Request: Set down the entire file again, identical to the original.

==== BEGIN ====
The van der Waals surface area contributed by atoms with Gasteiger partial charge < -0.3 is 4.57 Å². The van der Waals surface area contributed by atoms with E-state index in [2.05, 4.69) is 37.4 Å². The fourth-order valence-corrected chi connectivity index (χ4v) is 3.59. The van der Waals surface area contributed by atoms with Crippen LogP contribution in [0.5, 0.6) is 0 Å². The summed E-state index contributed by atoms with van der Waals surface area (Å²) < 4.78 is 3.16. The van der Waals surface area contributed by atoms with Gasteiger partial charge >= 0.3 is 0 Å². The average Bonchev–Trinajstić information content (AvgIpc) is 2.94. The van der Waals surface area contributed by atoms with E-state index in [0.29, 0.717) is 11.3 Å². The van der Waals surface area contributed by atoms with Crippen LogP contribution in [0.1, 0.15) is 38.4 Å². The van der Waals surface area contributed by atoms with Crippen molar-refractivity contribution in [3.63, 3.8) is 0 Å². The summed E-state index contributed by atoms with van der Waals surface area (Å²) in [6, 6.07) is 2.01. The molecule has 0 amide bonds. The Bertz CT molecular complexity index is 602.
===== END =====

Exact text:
The van der Waals surface area contributed by atoms with Gasteiger partial charge < -0.3 is 4.57 Å². The van der Waals surface area contributed by atoms with E-state index in [2.05, 4.69) is 37.4 Å². The fourth-order valence-corrected chi connectivity index (χ4v) is 3.59. The van der Waals surface area contributed by atoms with Crippen LogP contribution in [0.5, 0.6) is 0 Å². The summed E-state index contributed by atoms with van der Waals surface area (Å²) < 4.78 is 3.16. The van der Waals surface area contributed by atoms with Gasteiger partial charge >= 0.3 is 0 Å². The average Bonchev–Trinajstić information content (AvgIpc) is 2.94. The van der Waals surface area contributed by atoms with E-state index in [0.29, 0.717) is 11.3 Å². The van der Waals surface area contributed by atoms with Crippen LogP contribution in [0.1, 0.15) is 38.4 Å². The van der Waals surface area contributed by atoms with Crippen molar-refractivity contribution in [3.63, 3.8) is 0 Å². The summed E-state index contributed by atoms with van der Waals surface area (Å²) in [6, 6.07) is 2.01. The molecule has 0 amide bonds. The Bertz CT molecular complexity index is 602.